I knew memory forensics is one technique we can use to find the malware in memory. (if you need a great reference on how to do this check out the book the Art of Memory Forensics.) However, the question remained what does this look like. I took the short route for a quick answer to my question by reaching out to my Twitter followers. I asked them the following: "Anyone know how Poweliks code looks from memory forensics perspective?"

The first responses I got back was from Adam over at the Hexacron blog (great blog by the way) as shown below.

Adam provided some great information; to narrow in on the dllhost.exe process and what strings to look for. Another response I got was from @lstaPee as shown below:

@lstaPee provided a few more tidbits. RunDll32.exe injects code into the Dllhost.exe and dllhost.exe should have network connections. The response I got back from Twitter was great but I really needed to address the bigger question. If and when I have to triage a system infected with Poweliks what is the fastest way to perform the triage to locate the malware and determine the root cause of the infection. A question I needed to dig in to in order to find out the answer.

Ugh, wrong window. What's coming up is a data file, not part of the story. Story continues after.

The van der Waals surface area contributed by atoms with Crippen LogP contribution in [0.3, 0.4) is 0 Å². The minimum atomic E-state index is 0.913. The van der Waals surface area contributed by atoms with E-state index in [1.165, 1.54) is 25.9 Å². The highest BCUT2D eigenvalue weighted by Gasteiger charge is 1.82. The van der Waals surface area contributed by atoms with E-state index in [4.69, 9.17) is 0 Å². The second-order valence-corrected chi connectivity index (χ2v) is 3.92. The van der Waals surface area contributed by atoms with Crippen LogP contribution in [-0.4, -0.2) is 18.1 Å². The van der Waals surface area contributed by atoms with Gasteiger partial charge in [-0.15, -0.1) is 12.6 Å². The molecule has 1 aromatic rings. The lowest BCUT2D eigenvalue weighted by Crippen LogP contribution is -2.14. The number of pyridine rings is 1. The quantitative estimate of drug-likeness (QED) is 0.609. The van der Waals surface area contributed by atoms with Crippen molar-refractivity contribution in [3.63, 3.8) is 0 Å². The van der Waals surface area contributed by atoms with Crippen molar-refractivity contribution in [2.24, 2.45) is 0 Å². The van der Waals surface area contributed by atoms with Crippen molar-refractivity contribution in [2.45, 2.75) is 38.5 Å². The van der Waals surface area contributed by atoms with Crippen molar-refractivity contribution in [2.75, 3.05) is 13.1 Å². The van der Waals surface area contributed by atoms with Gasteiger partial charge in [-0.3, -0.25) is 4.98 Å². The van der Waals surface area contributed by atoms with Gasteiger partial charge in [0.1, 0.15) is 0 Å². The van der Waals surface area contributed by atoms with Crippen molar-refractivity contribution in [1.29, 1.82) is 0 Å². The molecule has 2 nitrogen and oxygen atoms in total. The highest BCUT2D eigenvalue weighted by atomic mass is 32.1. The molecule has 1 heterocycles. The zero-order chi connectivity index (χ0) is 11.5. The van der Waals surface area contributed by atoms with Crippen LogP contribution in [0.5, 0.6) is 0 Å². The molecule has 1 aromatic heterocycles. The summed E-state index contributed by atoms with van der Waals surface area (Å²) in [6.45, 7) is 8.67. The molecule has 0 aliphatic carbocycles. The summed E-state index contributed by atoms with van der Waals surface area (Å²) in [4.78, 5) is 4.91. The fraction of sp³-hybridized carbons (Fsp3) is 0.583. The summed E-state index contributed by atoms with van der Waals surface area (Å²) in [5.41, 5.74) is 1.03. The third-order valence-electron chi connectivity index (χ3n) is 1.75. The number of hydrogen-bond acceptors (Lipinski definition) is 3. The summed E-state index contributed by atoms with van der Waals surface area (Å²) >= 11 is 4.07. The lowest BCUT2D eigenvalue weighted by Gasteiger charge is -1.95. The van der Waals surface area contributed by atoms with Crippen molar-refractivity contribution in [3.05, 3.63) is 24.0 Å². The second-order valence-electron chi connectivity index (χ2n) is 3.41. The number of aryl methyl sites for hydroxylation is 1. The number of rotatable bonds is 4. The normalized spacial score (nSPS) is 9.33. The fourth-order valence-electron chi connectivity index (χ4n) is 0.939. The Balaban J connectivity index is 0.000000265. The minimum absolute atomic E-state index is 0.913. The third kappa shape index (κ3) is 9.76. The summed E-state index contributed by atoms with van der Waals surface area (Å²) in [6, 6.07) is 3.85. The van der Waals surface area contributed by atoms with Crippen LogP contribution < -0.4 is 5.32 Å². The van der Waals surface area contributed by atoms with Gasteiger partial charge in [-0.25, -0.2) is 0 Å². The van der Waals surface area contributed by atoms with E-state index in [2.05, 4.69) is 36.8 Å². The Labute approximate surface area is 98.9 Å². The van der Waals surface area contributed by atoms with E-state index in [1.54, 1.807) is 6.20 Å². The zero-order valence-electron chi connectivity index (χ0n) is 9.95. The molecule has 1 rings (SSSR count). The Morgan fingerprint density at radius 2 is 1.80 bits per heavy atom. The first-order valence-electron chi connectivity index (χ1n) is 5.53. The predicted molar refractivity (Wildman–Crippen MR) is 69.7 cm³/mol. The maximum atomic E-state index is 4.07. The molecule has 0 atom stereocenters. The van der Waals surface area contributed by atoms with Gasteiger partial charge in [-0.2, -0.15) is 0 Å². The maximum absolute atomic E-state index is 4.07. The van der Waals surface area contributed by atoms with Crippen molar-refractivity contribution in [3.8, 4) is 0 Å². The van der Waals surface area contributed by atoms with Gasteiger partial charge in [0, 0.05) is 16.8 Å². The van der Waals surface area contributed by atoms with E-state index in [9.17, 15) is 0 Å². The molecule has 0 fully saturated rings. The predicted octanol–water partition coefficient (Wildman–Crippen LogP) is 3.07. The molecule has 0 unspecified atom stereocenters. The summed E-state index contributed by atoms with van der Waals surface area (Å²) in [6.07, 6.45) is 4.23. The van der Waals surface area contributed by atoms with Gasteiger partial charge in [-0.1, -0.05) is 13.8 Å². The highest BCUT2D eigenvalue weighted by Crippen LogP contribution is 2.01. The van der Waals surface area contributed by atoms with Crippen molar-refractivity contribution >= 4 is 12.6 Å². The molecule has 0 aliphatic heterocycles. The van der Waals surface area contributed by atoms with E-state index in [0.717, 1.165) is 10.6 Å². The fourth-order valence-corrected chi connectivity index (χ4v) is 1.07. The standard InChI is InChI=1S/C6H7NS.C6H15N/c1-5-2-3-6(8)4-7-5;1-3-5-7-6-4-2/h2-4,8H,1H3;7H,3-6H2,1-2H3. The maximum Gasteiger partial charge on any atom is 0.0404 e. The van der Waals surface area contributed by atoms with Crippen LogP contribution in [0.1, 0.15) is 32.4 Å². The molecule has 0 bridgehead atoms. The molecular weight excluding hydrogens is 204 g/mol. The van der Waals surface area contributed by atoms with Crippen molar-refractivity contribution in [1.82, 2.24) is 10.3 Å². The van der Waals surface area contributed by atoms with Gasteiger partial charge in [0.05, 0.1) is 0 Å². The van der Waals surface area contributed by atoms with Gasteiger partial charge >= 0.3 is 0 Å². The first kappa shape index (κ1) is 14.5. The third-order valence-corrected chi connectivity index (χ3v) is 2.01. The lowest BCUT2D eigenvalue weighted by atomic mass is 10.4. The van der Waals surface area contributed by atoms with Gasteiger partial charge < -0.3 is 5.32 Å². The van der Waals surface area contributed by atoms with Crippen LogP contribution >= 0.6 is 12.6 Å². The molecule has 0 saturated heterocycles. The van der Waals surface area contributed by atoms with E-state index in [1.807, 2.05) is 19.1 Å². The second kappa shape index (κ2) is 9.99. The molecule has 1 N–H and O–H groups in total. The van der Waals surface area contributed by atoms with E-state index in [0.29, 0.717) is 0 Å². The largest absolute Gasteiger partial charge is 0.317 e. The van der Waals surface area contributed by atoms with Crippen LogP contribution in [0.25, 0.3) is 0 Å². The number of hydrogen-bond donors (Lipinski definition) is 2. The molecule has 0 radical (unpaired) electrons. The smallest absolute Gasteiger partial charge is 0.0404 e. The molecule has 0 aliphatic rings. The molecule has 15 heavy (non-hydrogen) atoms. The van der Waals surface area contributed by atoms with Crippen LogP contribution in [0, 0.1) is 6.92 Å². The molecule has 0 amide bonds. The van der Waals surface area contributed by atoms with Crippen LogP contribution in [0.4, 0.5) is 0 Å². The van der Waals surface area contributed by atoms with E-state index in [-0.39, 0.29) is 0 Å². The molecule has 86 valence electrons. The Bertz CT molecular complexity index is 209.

Testing Environment

As much as I wanted to simulate this attack by finding a live link to an Angler exploit kit I knew it would be very difficult. Based on various articles I read, Angler is VMware aware and  it doesn't always deliverer the fileless malware. I opted to use a Powelik's dropper/downloader. I used the sample MD5 0181850239cd26b8fb8b72afb0e95eac I found on Malwr. The test system was a Windows 7 32bit virtual machine in VMware.

The test conditions were really basic. I executed the sample by clicking it and then waited for about a minute. The VM was suspended and I collected the memory and prefetch files. I then unsuspended the VM followed by rebooting the system. After reboot, I logged onto the VM and then suspended it to collect the memory and prefetch files.